10 years of World Rhinoceros Day | New

2011 looks like a different world than we are today, but what has the last 10 years done for the rhinos? Today the 10e anniversary of World Rhino Day, we look back on the ups and downs of the past decade and reflect on what will follow.

The poaching crisis

It won’t surprise you that poaching has been the biggest challenge to overcome over the past 10 years. Unfortunately, during this period, nearly 9,500 African rhinos lost their lives to poaching. It has been a constant threat to rhino conservation efforts over the past decade. And while fewer rhinos are poached today than the horrific record of 2015, when 1,349 African rhinos were killed in a single year, the latest figures show that the number of rhinos poached in 2020 was similar to 2011.

This not only means that rhinos have been under constant threat since the poaching crisis began in 2008, but also that rangers are working around the clock, in extremely dangerous situations, to try to protect the rhinos. These brave men and women deserve so much support. Without them, the number of poached rhinos would be much, much higher.

Extinction is happening before our eyes

In 2011, the western black rhino was declared extinct. One of four black rhino subspecies, the western black rhino roamed Cameroon, Chad, Central African Republic, Sudan, and South Sudan, making it the rhino subspecies of Northernmost Africa. Intensive poaching in the 1970s and 1980s caused numbers to plummet, and by 2003 only a handful of rhinos remained. Fortunately, the other three black rhino subspecies continue to live today, although the species remains at extremely high risk of extinction in the wild.

One of the biggest rhino stories of the past 10 years has been the death of Sudan, the world’s last known male northern white rhino, in March 2018. Today, to our knowledge, only two rhinos remain. whites from the North: Najin and Fatu, respectively the daughter and the granddaughter of Sudan. The reality that there is no longer a natural future for this subspecies of white rhino has put the reality and urgency of extinction at the forefront of the minds of many. Now, the northern white rhino’s last hope lies in science.

Exciting new arrivals

Today there are two species of rhino with less than 80 animals each. For the Java and Sumatran rhinos, it is essential to protect each animal and encourage them to reproduce.

In 2012, incredible news arrived: for the first time, a Sumatran rhino was born in captivity in Indonesia, at the Sumatran Rhino Sanctuary (SRS). The calf, named Andatu (which means “gift from God”), has become a beacon of hope for the Sumatran rhinos. This is not the only good news: a second rhino, named Delilah, was born at SRS in 2016!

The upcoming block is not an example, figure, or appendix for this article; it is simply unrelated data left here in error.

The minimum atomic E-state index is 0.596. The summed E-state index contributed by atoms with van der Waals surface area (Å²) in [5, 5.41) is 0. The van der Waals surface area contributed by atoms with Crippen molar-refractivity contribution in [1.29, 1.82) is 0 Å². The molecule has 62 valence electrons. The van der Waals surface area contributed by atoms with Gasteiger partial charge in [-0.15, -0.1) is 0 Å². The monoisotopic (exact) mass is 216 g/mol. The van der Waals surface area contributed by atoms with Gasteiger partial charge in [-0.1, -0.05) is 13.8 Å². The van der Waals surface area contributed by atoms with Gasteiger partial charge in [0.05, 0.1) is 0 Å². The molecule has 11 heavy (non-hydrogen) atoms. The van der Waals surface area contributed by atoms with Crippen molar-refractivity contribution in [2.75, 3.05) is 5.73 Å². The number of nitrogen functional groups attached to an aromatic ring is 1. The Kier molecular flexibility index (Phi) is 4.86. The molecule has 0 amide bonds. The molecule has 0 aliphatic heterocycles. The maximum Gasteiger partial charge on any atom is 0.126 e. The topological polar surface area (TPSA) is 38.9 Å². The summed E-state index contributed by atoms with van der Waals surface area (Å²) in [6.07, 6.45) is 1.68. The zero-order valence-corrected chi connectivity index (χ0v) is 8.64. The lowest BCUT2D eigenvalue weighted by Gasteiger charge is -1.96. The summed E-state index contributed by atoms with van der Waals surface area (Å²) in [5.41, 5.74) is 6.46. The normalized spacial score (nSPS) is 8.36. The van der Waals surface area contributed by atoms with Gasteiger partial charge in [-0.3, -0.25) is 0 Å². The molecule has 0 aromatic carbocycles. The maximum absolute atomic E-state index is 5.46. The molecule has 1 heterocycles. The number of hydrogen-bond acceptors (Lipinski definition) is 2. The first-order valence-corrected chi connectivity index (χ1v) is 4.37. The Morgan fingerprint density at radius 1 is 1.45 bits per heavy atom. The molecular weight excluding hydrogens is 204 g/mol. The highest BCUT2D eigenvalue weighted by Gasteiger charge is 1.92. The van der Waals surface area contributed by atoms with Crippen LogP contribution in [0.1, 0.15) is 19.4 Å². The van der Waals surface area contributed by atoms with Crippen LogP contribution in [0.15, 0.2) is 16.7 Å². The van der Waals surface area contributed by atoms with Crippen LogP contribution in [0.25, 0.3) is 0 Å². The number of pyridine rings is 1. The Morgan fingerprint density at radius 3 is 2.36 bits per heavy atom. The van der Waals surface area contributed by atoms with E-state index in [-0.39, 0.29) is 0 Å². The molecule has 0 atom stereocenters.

Of course, the species needs a lot more new rhinos to increase its population to safe numbers, let alone thrive. In 2018, we joined a revolutionary alliance to boost Sumatran rhino conservation. By continuing breeding efforts and saving the last remaining wild rhinos in Sumatra, we are determined to secure a future for this unique species.

The last decade has also seen significant increases for Java rhinos. In 2014, camera trap images showed that 58 rhinos lived in Ujung Kulon National Park (the last remaining Java rhino habitat), an increase from 44 in the previous tally. Although the species has continued to grow, finding healthier and safer environments for rhinos is imperative. With every Java rhino living in one place, an epidemic or natural disaster could be devastating.

In the meantime, it is clear that the current population remains healthy: four new calves have been spotted in the past 12 months.

The impact of the pandemic

We cannot summarize the last 10 years of rhino conservation without mentioning Covid-19 and the surprising impacts it has had across the world. The pandemic has had both positive and negative consequences, ranging from fewer rhinos poached due to lockdowns to substantial loss of income without international tourism, putting conservatories, the people who work there and the rhinos who live there, to a huge risk. The effect of Covid-19 on the consumption of wildlife products is not yet known.

The pandemic has amplified the importance of finding resilient and sustainable funding for conservation, without which it will be nearly impossible to secure a future for rhinos.

A decade in review

It’s not easy to sum up the last 10 years, especially when there have been so many important stories during that time. It certainly has not been easy. Faced with all the problems that there have been (poaching, loss of habitat, Covid-19), the global rhino population has at least been able to maintain itself. Looking back, that’s a huge achievement in itself.

Looking at where we are in 2021 and over the next decade, perhaps the biggest change is that the issues that lurked in the background in 2011 have now come to the fore. The challenges of the past 10 years now exist in an even more complex and unpredictable world of climate change, global biodiversity loss and new epidemics.

If there’s one thing we can say about the next 10 years, it’s that we need to anticipate all eventualities, seize opportunities when we can, and expect the unexpected. Amid all this complexity, we must ensure safe, healthy and interconnected spaces for rhinos, not only to achieve our vision for the development of the five rhino species, but also to ensure a healthy, diverse and resilient world for our own good. -to be.

Fortunately, rhinos are surrounded by a wonderful and passionate global community who want to see them thrive for decades to come – including you! Thank you.

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